Free Speech Matters

Free speech matters. I keep saying this and I won’t stop. It matters because it is – and remains – one of the critical foundations of democracy.

That we are even considering undermining this further should be ringing massive alarm bells in people’s minds even before we begin considering debates around co-governance and partnership.

The government has backed off some of its more extreme proposals, but is still wedded to the idea of adding ‘religion’ as a key category for hate speech. There is no need for this and nor, if passed, would the category be consistently applied anyway. Put another way, we all know that some religious views and groups will be protected, while others ignored. I might also add, we rightly removed blasphemy laws from the statute books a few years ago. As one wit noted, the divine is big enough to handle any criticisms nor is going to appear in a courtroom.

Make no mistake, if Labour pass this law adding religion as a protected category when it comes to speech, it will be opening the door for other groups to be added in the future. It is just the first of many steps to limit what people say, think, and believe – turning New Zealand into a monological country, rather than one with a range of diverse views and yes, sometimes with views that contradict, challenge, and confront. Of course, the obvious questions are who gets to decide what a protected group is and for what reasons. In modern discourse it seems mostly based on who can cry loudest that they are a victim, often extrapolating harm beyond anything physical to simply having a position challenged in a way that makes them uncomfortable.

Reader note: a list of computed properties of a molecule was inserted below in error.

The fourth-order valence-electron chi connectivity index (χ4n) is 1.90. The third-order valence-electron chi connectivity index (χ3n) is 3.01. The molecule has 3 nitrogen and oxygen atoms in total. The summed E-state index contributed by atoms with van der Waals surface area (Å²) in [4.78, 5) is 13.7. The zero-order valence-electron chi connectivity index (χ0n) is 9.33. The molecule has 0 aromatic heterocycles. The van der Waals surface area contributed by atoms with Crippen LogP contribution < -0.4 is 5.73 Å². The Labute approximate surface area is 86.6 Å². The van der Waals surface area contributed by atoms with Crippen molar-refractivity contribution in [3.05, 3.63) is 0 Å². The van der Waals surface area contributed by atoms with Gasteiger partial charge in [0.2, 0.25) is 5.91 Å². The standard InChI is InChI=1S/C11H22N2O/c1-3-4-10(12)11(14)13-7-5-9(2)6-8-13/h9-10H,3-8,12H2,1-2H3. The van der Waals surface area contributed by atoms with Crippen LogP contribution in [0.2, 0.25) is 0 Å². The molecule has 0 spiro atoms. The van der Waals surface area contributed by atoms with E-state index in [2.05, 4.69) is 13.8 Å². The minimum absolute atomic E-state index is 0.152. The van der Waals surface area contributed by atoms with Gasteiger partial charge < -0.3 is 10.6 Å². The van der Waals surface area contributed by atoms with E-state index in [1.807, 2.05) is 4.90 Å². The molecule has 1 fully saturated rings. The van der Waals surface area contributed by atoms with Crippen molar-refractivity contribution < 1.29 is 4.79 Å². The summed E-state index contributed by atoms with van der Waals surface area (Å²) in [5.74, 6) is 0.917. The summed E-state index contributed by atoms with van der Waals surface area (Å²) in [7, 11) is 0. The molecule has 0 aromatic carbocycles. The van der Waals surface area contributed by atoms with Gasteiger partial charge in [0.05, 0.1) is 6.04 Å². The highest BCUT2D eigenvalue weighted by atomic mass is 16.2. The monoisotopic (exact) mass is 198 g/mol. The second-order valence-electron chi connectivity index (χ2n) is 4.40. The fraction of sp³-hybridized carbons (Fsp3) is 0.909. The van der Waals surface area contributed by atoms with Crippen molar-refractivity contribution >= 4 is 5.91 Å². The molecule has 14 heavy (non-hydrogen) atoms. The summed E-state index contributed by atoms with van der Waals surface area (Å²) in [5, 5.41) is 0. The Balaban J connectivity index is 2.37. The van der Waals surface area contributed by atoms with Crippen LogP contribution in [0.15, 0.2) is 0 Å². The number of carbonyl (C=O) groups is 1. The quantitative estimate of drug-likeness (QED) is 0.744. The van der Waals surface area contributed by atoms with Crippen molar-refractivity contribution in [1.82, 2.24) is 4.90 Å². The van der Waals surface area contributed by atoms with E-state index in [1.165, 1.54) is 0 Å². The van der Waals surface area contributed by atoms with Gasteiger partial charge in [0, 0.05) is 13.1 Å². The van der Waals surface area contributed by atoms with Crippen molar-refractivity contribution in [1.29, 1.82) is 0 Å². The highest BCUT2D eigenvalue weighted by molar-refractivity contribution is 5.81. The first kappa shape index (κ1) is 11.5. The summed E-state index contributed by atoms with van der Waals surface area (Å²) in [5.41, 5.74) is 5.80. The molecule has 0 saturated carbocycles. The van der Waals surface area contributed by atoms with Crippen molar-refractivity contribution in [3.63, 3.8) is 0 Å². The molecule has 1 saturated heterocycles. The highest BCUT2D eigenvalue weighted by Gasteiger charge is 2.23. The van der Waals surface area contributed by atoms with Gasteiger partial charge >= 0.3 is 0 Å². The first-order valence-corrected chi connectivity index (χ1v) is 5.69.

What I notice is many calling for such laws want to protect their views from being challenged or critiqued. It really is that simple. Our laws are already clear that anyone inciting actual violence against any one or group is already illegal. Yet this is not enough and many calling for change seem intent on insuring there is not discussion or debate about their beliefs or views. So certain of their beliefs, or perhaps worried at inherent weakness in their views, that no discussion (be this from mild to vigorous) must be allowed. Those offering alternative viewpoints are to be silenced in the name of ‘hate speech’. We seem to have forgotten that free speech is what has allowed minority groups to have a voice, promote change, and progress society.

In recent days I have seen what some might term vicious ad hominem attacks on the community at Bethlehem College. Would these abusive writings (including those published by the NZ Herald and Stuff) be seen as ‘hate speech’ under the new legislation? They could very well be. Those writing are directly attacking a group’s religious views, stirring up ‘hatred’ in response to what they see as ‘hatred’, and unhappy that there could be alternative views on various matters. What would stop the College taking these ‘attackers’ to court under Labour’s new hate speech laws? Again, I don’t support the proposed changes nor wish to see these various views silenced or challenged in court. The more debate the better I say. But it does illustrate the mess Labour is seeking to create and is perhaps a consequence advocates for this law change are not anticipating.

The final and sad irony, is that many of those calling for hate speech laws are themselves abusive of those who oppose them. I see, day after day, comments on social and mainstream media by these same people deriding, decrying, and at times abusing people with names and labels. At one level this is simply hypocrisy, but I think it actually clearly highlights the key motivation behind those calling for such laws – they wish to suppress those who hold different views from them.